Snapshot By Gruppo Rubato: This Tenth Anniversary Production Takes the Company On A New Path.

Reviewed by Alvina Ruprecht

Categories: Professional Theatre

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Peter Froehlich and Kate Smith in Snapshot. Photo: Andrew Alexander

To celebrate its 10th anniversary, Gruppo Rubato has chosen a play that tells us the company is moving into much more sophisticated territory.

Sitting on two sides of the small upstairs space in the Irving Greenberg Theatre Centre, the audience focusses on the lone figure of Dalton. As played by Peter Froehlich, his reaction is intense, unsentimental, but entirely engulfed in his enormous grief that almost paralyses him. Dalton is talking to his wife who has just died, he seems to be calling her up, saying they will soon be together again. The ultimate gesture is already very clear in the opening monologue as Froehlich slowly picks up the brown case where Dalton has stored his revolver. He sits down and puts the gun to his head! Suddenly his grand-daughter Charlie (Teddy Ivanova) arrives. But does she really?

The play has nothing of a tearful or sentimental melodrama. In one sense, it has the qualities of a Japanese Noh play where the deceased character returns among the living to try to discover how it all happened and it is precisely the sound of two blocks knocking against each other that opens the doors to the “other side” and announces the arrival of the ghost of Leonora. This is what we hear and see in this play.

This performance has multiple qualities of Noh theatre, set up as a form of ritual. The cleaning up of Dalton’s house, the gathering of all the left overs of the dead wife including all the pictures that retell their life together, become the central ritual. However, the ghost returns, not to try to solve the way the person died, but rather to help explain the nature of the relationship between the couple and invite the partner to return with her.

Even if the author assured me she knows nothing about Noh drama, she did an amazing thing by capturing the spirit of this theatre. I will have to reveal the end unfortunately by saying that Balcome telescoped time between the moment Dalton first addresses his dead wife Leonora and the moment he finally joins her, thus giving us the illusion we were watching a play about the husband’s life after the death of his wife. The illusion seems to create a western style play where events unfold in a linear way, thus helping Dalton deal with his grief while they explain the most intense moments in the life of this couple.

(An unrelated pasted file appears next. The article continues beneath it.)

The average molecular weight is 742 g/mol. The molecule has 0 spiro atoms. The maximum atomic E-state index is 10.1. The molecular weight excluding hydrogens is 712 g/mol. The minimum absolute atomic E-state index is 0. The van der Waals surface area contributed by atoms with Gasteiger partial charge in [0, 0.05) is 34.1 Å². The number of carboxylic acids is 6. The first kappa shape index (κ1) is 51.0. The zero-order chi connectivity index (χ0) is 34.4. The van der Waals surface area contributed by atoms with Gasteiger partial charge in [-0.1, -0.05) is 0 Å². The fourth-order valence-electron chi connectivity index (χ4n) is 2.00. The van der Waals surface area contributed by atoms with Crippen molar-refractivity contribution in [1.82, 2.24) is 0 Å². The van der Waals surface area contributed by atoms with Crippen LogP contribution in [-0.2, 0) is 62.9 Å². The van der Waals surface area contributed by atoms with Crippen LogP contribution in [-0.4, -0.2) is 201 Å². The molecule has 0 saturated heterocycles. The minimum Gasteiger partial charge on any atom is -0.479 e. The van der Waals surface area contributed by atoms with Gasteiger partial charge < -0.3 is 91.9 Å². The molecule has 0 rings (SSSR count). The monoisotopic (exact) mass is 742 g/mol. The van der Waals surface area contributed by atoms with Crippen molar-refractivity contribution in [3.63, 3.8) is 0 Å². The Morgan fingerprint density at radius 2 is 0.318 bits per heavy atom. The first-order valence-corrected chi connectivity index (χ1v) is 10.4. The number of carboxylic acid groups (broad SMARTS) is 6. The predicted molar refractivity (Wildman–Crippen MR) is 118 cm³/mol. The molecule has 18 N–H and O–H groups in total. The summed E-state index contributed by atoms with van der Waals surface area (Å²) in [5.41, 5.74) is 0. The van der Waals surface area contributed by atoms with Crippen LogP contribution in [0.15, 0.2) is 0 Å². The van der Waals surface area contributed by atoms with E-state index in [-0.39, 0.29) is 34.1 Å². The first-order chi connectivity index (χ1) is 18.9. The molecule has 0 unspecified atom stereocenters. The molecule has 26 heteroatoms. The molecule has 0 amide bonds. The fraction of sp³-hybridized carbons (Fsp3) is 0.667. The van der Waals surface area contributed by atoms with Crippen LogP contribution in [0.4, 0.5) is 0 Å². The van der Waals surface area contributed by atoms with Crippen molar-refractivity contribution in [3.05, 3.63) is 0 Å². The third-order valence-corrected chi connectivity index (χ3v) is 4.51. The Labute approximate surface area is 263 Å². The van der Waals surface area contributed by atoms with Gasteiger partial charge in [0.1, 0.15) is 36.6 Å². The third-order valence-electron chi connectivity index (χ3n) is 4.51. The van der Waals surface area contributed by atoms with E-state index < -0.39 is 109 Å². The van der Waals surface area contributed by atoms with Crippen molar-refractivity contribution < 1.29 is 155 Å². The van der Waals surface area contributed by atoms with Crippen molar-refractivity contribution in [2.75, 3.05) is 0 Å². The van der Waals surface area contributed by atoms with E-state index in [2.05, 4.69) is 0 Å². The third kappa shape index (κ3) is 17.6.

However that does not seem to be the central dynamic here because this is a play about the passage of time. It in fact concerns the moment Dalton shoots himself and the flashes of memory and past experiences that whizz through his mind as he slowly dies.

The flashes begin as the grand-daughter appears to enter the picture, too late to do anything, and from that moment on, Dalton’s whole life spins before us. His own daughter’s voice comes through cyber space on a cell phone, a voice similar to that of those spirits who roam about and return to haunt his troubled mind that is in the process of abandoning the real world. Photos of Dalton’s past life with his wife also filter through multimedia flashes of images on the wall, appearing to reconstruct moments of their life as his wife drifts in and out of the acting space, taking on the form of various apparitions (played by Kate Smith) appearing to both the grand- daughter and Dalton.

Then suddenly it’s over, as the play connects back to the first moment when the grief struck husband took out his revolver and prepared to meet Leonora. The final discovery by the grand-daughter, Charlie makes it all clear.